In the months since the scalp situation at the Karl May Museum in Radebeul, Germany was brought to the general attention of Indian country, by majority in the German news media, repatriation requests have been presented with amusement at the absurdity of the idea. Alongside stereotypical quips about “wild and excitable” Indians “being on the warpath,” these attitudes negatively reinforced public opinion that backed the museum’s initial refusal, as they felt the items were simply purchased legal property.
At the Bild.de, a regional newspaper, writer Jürgen Helfricht even questioned if some or all of the scalps were actually authentic, saying it might be a “crazy war” on the part of Natives, which might be true if they were fakes. The museum’s director and former curator stated when interviewed, “We do not even know 100 percent if all really come as genuine scalps of human heads. They are only the statements of museum founder Patty Frank. These have never been investigated scientifically.”
Since the circumstances began, director Claudia Kaulfuß announced the replacement of Hans Grunert, with a much younger curator, Robin Leipold, reported to be pro-Native and supportive of repatriation. Soon thereafter, the museum modified their position requesting intervention by Merkel’s government, later deferring decision by sending the scalps to a larger museum or organization. A concession was made to remove the “original” scalps from display, and place them in storage. Though appreciated, from Native perspective, still having the scalps was unacceptable.
As mentioned in the March article for ICTMN, Cecil Pavlat of the Sault Ste. Marie Tribe of Chippewa Indians in Michigan learned one of the scalps was reportedly of Ojibwe origin, and wrote requesting repatriation. Gathering support of Natives and concerned others on both sides of the Atlantic, he considered protesting the museum’s stance at the festival in honor of their patron. Other Natives had already done so, such as artist and philanthropist Jana Mashonee, who made a public announcement on her website: “I have officially removed myself from performing at the Karl May Festival…in quiet protest to the recent actions of the Karl May Museum and its culturally insensitive management of Native American artifacts at the museum.”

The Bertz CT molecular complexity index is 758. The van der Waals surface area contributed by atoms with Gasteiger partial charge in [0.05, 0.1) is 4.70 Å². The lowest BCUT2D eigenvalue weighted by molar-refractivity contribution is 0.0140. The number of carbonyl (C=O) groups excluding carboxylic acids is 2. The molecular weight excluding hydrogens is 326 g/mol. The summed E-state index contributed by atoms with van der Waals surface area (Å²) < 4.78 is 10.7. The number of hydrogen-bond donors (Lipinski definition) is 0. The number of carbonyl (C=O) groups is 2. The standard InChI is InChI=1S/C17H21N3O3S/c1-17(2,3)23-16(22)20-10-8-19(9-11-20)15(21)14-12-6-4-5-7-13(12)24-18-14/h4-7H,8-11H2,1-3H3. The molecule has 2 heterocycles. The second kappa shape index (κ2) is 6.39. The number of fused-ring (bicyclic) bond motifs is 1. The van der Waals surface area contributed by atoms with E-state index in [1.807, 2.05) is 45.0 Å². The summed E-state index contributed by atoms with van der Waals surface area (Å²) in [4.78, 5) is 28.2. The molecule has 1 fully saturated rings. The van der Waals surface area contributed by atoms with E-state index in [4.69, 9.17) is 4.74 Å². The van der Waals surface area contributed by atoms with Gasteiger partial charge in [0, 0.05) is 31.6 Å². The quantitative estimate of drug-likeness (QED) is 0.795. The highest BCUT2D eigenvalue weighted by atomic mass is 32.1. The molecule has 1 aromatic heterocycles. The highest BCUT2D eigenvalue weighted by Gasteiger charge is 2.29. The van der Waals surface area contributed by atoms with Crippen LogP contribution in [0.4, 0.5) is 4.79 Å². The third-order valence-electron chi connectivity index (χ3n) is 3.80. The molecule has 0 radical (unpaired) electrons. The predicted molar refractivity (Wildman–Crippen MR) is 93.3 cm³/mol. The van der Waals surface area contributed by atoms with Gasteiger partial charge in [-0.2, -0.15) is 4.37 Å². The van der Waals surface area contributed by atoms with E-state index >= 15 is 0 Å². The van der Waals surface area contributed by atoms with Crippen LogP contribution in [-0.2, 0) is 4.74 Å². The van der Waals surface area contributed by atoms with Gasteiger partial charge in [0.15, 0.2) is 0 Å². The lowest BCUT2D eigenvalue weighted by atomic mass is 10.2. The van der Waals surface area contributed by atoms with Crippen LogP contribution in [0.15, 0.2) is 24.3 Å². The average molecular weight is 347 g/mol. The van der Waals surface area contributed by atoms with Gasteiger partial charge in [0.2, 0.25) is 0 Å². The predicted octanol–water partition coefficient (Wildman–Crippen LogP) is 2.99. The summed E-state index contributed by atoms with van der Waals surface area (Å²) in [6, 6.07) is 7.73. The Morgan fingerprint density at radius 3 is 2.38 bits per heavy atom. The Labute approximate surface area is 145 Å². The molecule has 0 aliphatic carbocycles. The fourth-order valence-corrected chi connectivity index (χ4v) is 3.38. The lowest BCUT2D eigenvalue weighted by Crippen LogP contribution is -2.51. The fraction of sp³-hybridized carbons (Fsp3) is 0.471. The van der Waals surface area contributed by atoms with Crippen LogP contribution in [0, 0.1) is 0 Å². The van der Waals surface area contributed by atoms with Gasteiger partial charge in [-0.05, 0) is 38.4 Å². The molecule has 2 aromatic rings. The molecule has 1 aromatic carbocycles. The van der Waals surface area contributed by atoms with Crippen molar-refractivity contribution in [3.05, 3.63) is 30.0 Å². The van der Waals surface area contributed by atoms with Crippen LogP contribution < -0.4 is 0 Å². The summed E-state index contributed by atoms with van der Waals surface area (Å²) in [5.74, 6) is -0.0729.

The Karl May Festival is an annual event in which organizers invite many Native Americans to perform. This year it was May 30-June 1. Though it continues to be a controversial event by those who question supporting cultural appropriation that can inspire further activity, there are those who see it as an opportunity to educate and accurately portray parts of Native culture. This year’s theme was “Indian Spirit,” focusing on the sharing of spiritual concepts, ceremonies and dances.
Although not in direct association, city organizers of the festival wished to capitalize on the controversy surrounding the scalps, as well as facilitate discussion and hopeful mediation. At the invitation of the city’s Office of Culture and Tourism, although still considering a demonstration if necessary, Pavlat traveled to Radebeul to optimistically participate in a restricted meeting with museum staff, Ray Halbritter, Oneida Nation representative and CEO of Nation Enterprises, parent company of Indian Country Today Media Network, and other members of the Oneida Nation on May 30 to hopefully settle the matter. A public discussion session took place on event grounds during festivities the next day, where explanation of Native sentiments was incorporated into a pre-planned show on modern aspects of spirituality.
Subsequently, admissions by the museum included they were willing to turn the scalps over to a higher museum or organization for authentication and place of origin, citing a previous error on their part in returning the scalp of Bigfoot to a less entitled descendent as a cause for their delays. In agreement with Pavlat and Halbritter, they also agreed things need to change regarding accurate presentation of Natives and respect of Native cultures and concerns.
Following the 30th meeting, Pavlat shared: “We have a written agreement with the Museum to work cooperatively on provenience of Ancestral Remains until October 31. At that point the agreement says that they will repatriate at least the Ojibwe remains. In the interim we will be working to gather support from as many tribes as we can to work on the return of all the ancestral remains.”
Nineteen scalps were reported as being in the museum’s collection. Continued attention, support and appropriate pressure is needed to ensure, if verified, that these indigenous warriors are given the proper respect and honor they deserve, and return to their families and the earth with no further delays or excuses.
Short bio: Red Haircrow is a BSc of Psychology and award-winning author and poet of mixed Native American descent, who lives in Berlin, Germany.